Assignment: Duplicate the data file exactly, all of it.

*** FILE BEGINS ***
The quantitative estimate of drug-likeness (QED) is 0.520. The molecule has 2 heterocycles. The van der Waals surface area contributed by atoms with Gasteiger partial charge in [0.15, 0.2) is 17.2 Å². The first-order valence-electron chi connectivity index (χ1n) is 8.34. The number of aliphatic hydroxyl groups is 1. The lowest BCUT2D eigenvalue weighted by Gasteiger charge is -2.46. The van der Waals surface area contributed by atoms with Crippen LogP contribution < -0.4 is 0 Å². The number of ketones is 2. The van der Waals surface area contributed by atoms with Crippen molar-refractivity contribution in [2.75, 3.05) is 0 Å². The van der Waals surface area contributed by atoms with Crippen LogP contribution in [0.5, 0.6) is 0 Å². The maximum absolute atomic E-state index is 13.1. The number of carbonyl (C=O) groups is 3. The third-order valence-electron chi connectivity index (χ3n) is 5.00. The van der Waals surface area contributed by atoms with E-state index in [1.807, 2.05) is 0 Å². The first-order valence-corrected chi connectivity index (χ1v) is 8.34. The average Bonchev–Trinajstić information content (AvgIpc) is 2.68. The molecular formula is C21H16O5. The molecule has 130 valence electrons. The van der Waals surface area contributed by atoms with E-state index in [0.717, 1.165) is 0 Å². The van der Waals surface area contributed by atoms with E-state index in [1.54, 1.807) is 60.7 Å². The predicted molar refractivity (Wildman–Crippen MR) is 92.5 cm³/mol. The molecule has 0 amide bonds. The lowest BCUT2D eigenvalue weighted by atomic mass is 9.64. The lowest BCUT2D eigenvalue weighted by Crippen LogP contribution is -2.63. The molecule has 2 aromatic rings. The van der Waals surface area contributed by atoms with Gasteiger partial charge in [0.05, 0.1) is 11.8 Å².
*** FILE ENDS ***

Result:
The quantitative estimate of drug-likeness (QED) is 0.520. The molecule has 2 heterocycles. The van der Waals surface area contributed by atoms with Gasteiger partial charge in [0.15, 0.2) is 17.2 Å². The first-order valence-electron chi connectivity index (χ1n) is 8.34. The number of aliphatic hydroxyl groups is 1. The lowest BCUT2D eigenvalue weighted by Gasteiger charge is -2.46. The van der Waals surface area contributed by atoms with Crippen LogP contribution < -0.4 is 0 Å². The number of ketones is 2. The van der Waals surface area contributed by atoms with Crippen molar-refractivity contribution in [2.75, 3.05) is 0 Å². The van der Waals surface area contributed by atoms with Crippen LogP contribution in [0.5, 0.6) is 0 Å². The maximum absolute atomic E-state index is 13.1. The number of carbonyl (C=O) groups is 3. The third-order valence-electron chi connectivity index (χ3n) is 5.00. The van der Waals surface area contributed by atoms with E-state index in [1.807, 2.05) is 0 Å². The first-order valence-corrected chi connectivity index (χ1v) is 8.34. The average Bonchev–Trinajstić information content (AvgIpc) is 2.68. The molecular formula is C21H16O5. The molecule has 130 valence electrons. The van der Waals surface area contributed by atoms with E-state index in [0.717, 1.165) is 0 Å². The van der Waals surface area contributed by atoms with E-state index in [1.54, 1.807) is 60.7 Å². The predicted molar refractivity (Wildman–Crippen MR) is 92.5 cm³/mol. The molecule has 0 amide bonds. The lowest BCUT2D eigenvalue weighted by atomic mass is 9.64. The lowest BCUT2D eigenvalue weighted by Crippen LogP contribution is -2.63. The molecule has 2 aromatic rings. The van der Waals surface area contributed by atoms with Gasteiger partial charge in [0.05, 0.1) is 11.8 Å².